It’s been a couple of weeks since my last update, and for that I am sorry. I have been meaning to increase the number of articles per week, but 2012 isn’t off to a great start in that sense. Maybe it’s because with all the holiday activities I haven’t been able to spend a lot of time on film or games. I did go to Dublin (Ireland) to celebrate NYE with three of my best friends. We didn’t go to some huge party or end up completely wasted leaning against a lamp post somewhere, but we did stumble upon a great pub where nothing less than a true bard managed to save our evening by playing everything from Pink Floyd to Thin Lizzy. And play them well he did, unlike Chino Moreno (who doesn’t hold his pre-concert drink very well), Guinness seemed to only further fuel this man’s awesome singing prowess. Factor in my own discovery of the local cider variety and the Irish girls’ penchant for setting new records of shortest skirts imaginable, and you can say we had a fitting conclusion to 2011. However, on a wholly unrelated note, before last year’s days were finally numbered, there was one rather surprising film I did see. That film is Warrior (2011) and much like its protagonists, it manages to beat the odds and be really, really good.
Directed by Gavin O’ Connor, Warrior tells the story of two estranged brothers who end up facing each other in a high profile MMA tournament called ‘Sparta’. Tommy Reardon, played by Tom Hardy, is the younger brother who just returned from Iraq and he’s pissed off about all things. Apparently, his unit was killed in Iraq during a friendly fire (isn’t) incident and he also feels his alcoholic father (Nick Nolte) is responsible for his mother’s death. Tommy’s definitely got his reasons to be angry. As such, beating the ever living crap out of his opponents in Sparta seems to grant Tommy some peace of mind, so that’s what he does for most of the film. The chance to actually participate in the tournament comes when a video of Tommy mercilessly kicking the local talent’s ass in a sparring session goes viral. The other brother, Brendan Conlon (Joel Edgerton), is a little less angry, but as a high school physics teacher he’s having a hard time making ends meet. In order to scrounge up some extra cash, he fights at local bars in underground type deals. Which his wife (Jennifer Morrison) is none too happy about when she finds out. Secretly though, I bet she finds the whole thing incredibly arousing. Not to mention the comfortable sum of money Brendan stands to make if he wins the tournament. Brendan’s shot at joining the Sparta line-up comes when he convinces his friend and former trainer to whip him back in shape. Meanwhile, Tommy made arrangements with his (and Brendan’s) father to train him for the coming tournament. He still hates his dad because of past grievances, but Tommy’s willing to have Paddy as a trainer and nothing more. It’s this triangle of stressed family ties that’s the driving force behind what makes Warrior so great. Without it, much of the drama would undoubtedly be lost.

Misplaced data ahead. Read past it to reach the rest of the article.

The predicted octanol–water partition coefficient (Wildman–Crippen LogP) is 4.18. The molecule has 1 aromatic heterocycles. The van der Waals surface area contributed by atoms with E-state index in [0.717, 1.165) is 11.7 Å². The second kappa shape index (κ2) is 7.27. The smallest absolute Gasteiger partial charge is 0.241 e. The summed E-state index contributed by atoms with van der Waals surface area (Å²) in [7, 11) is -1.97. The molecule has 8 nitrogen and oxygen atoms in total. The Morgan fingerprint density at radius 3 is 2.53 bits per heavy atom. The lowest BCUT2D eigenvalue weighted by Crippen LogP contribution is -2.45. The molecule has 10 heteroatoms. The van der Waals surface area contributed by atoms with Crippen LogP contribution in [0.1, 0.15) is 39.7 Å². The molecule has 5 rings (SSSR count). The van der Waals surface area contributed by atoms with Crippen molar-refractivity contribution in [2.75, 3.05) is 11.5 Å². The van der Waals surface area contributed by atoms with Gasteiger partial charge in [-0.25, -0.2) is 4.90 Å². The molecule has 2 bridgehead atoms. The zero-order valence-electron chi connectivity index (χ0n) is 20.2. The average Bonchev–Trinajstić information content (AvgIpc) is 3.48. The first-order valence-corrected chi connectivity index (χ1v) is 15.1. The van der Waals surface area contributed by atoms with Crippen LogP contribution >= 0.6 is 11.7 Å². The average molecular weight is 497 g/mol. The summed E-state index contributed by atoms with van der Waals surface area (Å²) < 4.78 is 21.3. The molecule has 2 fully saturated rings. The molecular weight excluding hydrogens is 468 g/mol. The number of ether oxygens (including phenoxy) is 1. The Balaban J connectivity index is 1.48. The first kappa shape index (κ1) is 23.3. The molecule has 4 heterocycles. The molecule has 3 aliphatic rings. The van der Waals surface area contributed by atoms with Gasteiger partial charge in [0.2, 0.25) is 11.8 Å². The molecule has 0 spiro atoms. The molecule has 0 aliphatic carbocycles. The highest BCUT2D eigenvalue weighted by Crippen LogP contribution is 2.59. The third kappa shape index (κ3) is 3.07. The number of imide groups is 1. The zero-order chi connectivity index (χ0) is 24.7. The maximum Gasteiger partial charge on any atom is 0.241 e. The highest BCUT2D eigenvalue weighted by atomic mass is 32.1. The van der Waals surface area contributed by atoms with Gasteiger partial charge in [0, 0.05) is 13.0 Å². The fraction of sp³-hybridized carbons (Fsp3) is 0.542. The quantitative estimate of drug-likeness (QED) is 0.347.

If you’re just looking for pure entertainment value, the fights in Warrior are extremely well choreographed. The ones featuring Tom Hardy are rather short, but very exciting. Hardy looks like a god (as you can see in the poster above), which makes it all the more convincing when he storms through the ring, leaving nothing but a trail of blunt force trauma and broken dreams in his wake. But, what’s especially interesting about Warrior is that everything leads up to the confrontation between Tommy and Brendan, brothers. In the first Rocky film (1976), we were supposed to feel good about the underdog making an unlikely comeback, but Rocky didn’t actually win from Apollo. He simply managed to hold his own and that was more than enough to expect from the rookie. It was a little more realistic that way and didn’t insult the audience’s intelligence. Because Tommy and Brendan are brothers, you’re unsure who to root for and that subverts expectations in a similar manner. Over the years we’ve seen a lot of these sports films, and while they’re supposed to make the viewer feel excited and happy about the underdog beating insurmountable opponents, they never do a really good job of that. In most cases, the ham-handed yanking at heartstrings makes you feel nothing but embarrassment. All you’re left with are a couple of entertaining fights. By contrast though, O’ Connor is obviously a master of his craft. Everything this movie does, is finely tuned to amplify the raw emotion that’s unleashed during the final fight. It was a stroke of genius to have the competitors in this case be brothers. Maybe you need to have an actual brother to understand this, but the harm they inflict on each other is heartbreaking and there’s nothing you want more than for them to just hug it out. In doing so, Warrior positively transcends all the cliches that usually ruin films like these. Maybe it’s not an enduring work of art, but it did manage to make me feel a little misty near the end there. Just a little though.